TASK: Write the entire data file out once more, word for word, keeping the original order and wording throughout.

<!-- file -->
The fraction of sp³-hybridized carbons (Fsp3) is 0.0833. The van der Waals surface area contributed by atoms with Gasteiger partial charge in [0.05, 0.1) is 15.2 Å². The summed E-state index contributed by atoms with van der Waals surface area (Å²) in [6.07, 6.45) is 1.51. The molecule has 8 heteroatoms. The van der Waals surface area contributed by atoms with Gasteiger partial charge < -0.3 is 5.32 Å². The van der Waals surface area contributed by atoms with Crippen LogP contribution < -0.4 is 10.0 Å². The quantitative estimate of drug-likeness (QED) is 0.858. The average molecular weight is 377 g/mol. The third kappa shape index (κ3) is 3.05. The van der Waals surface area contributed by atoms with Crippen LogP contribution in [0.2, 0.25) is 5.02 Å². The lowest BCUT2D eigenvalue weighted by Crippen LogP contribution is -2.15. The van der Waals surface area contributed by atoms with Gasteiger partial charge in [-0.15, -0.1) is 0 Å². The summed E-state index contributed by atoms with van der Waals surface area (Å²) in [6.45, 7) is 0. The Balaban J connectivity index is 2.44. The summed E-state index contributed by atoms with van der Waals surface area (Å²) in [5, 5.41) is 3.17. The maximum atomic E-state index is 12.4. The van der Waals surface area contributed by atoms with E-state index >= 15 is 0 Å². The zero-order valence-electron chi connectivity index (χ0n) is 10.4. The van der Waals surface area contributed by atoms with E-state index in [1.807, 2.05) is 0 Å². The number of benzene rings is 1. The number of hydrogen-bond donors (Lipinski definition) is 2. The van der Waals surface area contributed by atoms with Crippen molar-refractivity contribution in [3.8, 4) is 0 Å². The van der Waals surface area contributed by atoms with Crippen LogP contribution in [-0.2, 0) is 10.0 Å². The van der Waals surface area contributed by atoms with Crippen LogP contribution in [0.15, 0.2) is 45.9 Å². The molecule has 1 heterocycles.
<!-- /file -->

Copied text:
The fraction of sp³-hybridized carbons (Fsp3) is 0.0833. The van der Waals surface area contributed by atoms with Gasteiger partial charge in [0.05, 0.1) is 15.2 Å². The summed E-state index contributed by atoms with van der Waals surface area (Å²) in [6.07, 6.45) is 1.51. The molecule has 8 heteroatoms. The van der Waals surface area contributed by atoms with Gasteiger partial charge < -0.3 is 5.32 Å². The van der Waals surface area contributed by atoms with Crippen LogP contribution < -0.4 is 10.0 Å². The quantitative estimate of drug-likeness (QED) is 0.858. The average molecular weight is 377 g/mol. The third kappa shape index (κ3) is 3.05. The van der Waals surface area contributed by atoms with Crippen LogP contribution in [0.2, 0.25) is 5.02 Å². The lowest BCUT2D eigenvalue weighted by Crippen LogP contribution is -2.15. The van der Waals surface area contributed by atoms with Gasteiger partial charge in [-0.15, -0.1) is 0 Å². The summed E-state index contributed by atoms with van der Waals surface area (Å²) in [6.45, 7) is 0. The Balaban J connectivity index is 2.44. The summed E-state index contributed by atoms with van der Waals surface area (Å²) in [5, 5.41) is 3.17. The maximum atomic E-state index is 12.4. The van der Waals surface area contributed by atoms with E-state index >= 15 is 0 Å². The zero-order valence-electron chi connectivity index (χ0n) is 10.4. The van der Waals surface area contributed by atoms with E-state index in [1.807, 2.05) is 0 Å². The number of benzene rings is 1. The number of hydrogen-bond donors (Lipinski definition) is 2. The van der Waals surface area contributed by atoms with Crippen molar-refractivity contribution in [3.8, 4) is 0 Å². The van der Waals surface area contributed by atoms with Crippen LogP contribution in [-0.2, 0) is 10.0 Å². The van der Waals surface area contributed by atoms with Crippen LogP contribution in [0.15, 0.2) is 45.9 Å². The molecule has 1 heterocycles.